Joint profitability is gained as all three participating parties profit from and on  Firstly, the winning designers are paid through an eighty-five percent share of contest prices, which vary from $20 up to $800 ( But, also the satisfaction of creating and being able to show of skills can be seen as profits for the designers. The remaining fifteen percent of the price money  stays with the platform owner. Although not directly monetary profiting from, indirect profits may also be assigned to the contest holder. By not having to search for the perfect tattoo design on different websites or tattoo shops, search costs are minimalized. In addition, one could imagine that due to the fact that the contest holder can give feedback and therefore optimize the final product, the possible costs of regret or even removing a disappointing tattoo are much lower.

Lastly, institutional arrangements are mentioned. As intellectual property is put up for sale on, the website provides an extensive user agreement list. This, in order to protect designers and prevent any claims on issues regarding copy rights, trademarks and publicity rights. This, to prevent designers from not wanting to post any content, as they may not trust their work being handled with care and is being protected.

So what about you? Would use this platform or stick to your local tattoo shop when contemplating on a new design?



Sources; (2017) Available at: Accessed on 04/03/2017

Bockstedt, J., Druehl, C., & Mishra, A. (2016). Heterogeneous submission behavior and its implications for success in innovation contests with public submissions. Production and Operations Management.



Gigster: Affordable Mobile & Web Applications

Building robust web and mobile applications quickly is complex and resource intensive. In many cases this is simply not viable for smaller companies as they do not have the human capital nor the cash flow to afford the right developers. Creating significant problems in business innovation.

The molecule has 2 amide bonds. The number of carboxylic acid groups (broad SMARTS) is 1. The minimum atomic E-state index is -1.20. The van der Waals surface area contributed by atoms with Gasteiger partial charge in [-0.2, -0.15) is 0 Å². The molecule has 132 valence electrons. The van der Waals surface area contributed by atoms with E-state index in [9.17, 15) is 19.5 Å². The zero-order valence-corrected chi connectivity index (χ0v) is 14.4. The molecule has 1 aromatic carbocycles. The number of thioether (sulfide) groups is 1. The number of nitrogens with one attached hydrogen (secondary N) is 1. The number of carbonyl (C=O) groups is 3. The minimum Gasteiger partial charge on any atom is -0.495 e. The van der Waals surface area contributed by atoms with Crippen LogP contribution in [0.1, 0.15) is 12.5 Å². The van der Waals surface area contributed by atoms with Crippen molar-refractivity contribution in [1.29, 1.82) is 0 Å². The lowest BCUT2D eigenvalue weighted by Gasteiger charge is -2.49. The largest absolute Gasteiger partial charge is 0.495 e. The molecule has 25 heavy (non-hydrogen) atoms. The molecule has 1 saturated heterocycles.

Gigster wants to change that, they want to revolutionize the software industry through democratizing access to great software at affordable prices. It follows a service-for-hire business model, whereby customers plainly indicate what they want to get developed and at what price. Gigster then connects them to the most appropriate developer who has the right skill set. Simultaneously, Gigsters softwares creates pre-written code based on keywords of the customer’s proposal, through its AI based technology. This makes the job easier and quicker for the freelancers, saving both time and money for the customer and effort from the developer.

Gigster has many professional developers in its network including MIT, Stanford and Caltech graduates. So far they have executed over 80 projects for large conglomerates like google and square to smaller incubator backed startups. Andreesen Horowitz one of the largest VC funds in Silicon Valley invested $10 million in Gigster after just having come out of the Y-combinator accelerator program two years earlier in 2013.

Gigster is here to stay, through an innovative business model that combines smart recommendation systems with a pay as you want scheme, they provide access to affordable personalized and creative web and mobile applications.

Their business model can best be described as an economic multi-sided platform; the developer side of the network grows through an invite only strategy, this ensures the quality of the applicants and motivates the network to be organically grown. Currently they have over 700 developers, 300 product managers and 100 designers, people inside the network refer to them as “Gigsters”. Gisgsters have studied at respected intuitions and have worked at large conglomerates. This in turn also helps feed the demand side of the platform, as current developers already have existing experience with client certain clients providing a seal of approval for the platform itself.


The platform performs many functions and ensures joint profitability across the value chain. The platform provides high quality web applications at competitive prices, and provides interesting, well earning work for developers across the world. The platform is capable of reducing the overall costs for all stakeholders through its AI machine learning technology increasing the systems welfare, by reducing time spent designing and building the application. Gigster has created a strong institutional environment to mediate the network, by an invite only method of developers the platform ensures a form of social control through reputational and relational elements. There are also forms of contractual ownership that is managed by a team of customer experience Gigsters, they develop the system requirements and mediate contract relations between the customer and the developer. Intellectual property rights are strongly protected, Gigster even requires customers to sign a non disclosure agreement before signing up.